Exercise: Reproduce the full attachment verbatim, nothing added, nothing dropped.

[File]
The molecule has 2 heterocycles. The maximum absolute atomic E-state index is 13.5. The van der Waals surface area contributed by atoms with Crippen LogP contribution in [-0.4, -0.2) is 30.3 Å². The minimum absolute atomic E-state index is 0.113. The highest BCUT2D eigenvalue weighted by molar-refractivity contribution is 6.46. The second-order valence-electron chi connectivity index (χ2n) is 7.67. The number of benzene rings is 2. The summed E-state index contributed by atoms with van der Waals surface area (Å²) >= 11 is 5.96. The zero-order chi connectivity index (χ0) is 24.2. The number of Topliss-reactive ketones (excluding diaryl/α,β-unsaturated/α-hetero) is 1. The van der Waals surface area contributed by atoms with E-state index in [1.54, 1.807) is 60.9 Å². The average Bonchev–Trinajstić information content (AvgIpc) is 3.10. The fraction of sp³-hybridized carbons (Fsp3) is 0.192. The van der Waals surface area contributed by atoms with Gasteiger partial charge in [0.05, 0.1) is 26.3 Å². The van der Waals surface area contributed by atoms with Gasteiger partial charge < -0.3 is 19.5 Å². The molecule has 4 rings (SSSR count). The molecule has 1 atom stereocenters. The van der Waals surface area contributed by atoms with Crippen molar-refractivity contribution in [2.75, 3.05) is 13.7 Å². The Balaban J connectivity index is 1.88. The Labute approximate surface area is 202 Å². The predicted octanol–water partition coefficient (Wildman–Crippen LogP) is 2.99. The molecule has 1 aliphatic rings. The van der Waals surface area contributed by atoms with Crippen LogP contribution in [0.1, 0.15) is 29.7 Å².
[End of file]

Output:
The molecule has 2 heterocycles. The maximum absolute atomic E-state index is 13.5. The van der Waals surface area contributed by atoms with Crippen LogP contribution in [-0.4, -0.2) is 30.3 Å². The minimum absolute atomic E-state index is 0.113. The highest BCUT2D eigenvalue weighted by molar-refractivity contribution is 6.46. The second-order valence-electron chi connectivity index (χ2n) is 7.67. The number of benzene rings is 2. The summed E-state index contributed by atoms with van der Waals surface area (Å²) >= 11 is 5.96. The zero-order chi connectivity index (χ0) is 24.2. The number of Topliss-reactive ketones (excluding diaryl/α,β-unsaturated/α-hetero) is 1. The van der Waals surface area contributed by atoms with E-state index in [1.54, 1.807) is 60.9 Å². The average Bonchev–Trinajstić information content (AvgIpc) is 3.10. The fraction of sp³-hybridized carbons (Fsp3) is 0.192. The van der Waals surface area contributed by atoms with Gasteiger partial charge in [0.05, 0.1) is 26.3 Å². The van der Waals surface area contributed by atoms with Gasteiger partial charge < -0.3 is 19.5 Å². The molecule has 4 rings (SSSR count). The molecule has 1 atom stereocenters. The van der Waals surface area contributed by atoms with Crippen molar-refractivity contribution in [2.75, 3.05) is 13.7 Å². The Balaban J connectivity index is 1.88. The Labute approximate surface area is 202 Å². The predicted octanol–water partition coefficient (Wildman–Crippen LogP) is 2.99. The molecule has 1 aliphatic rings. The van der Waals surface area contributed by atoms with Crippen LogP contribution in [0.1, 0.15) is 29.7 Å².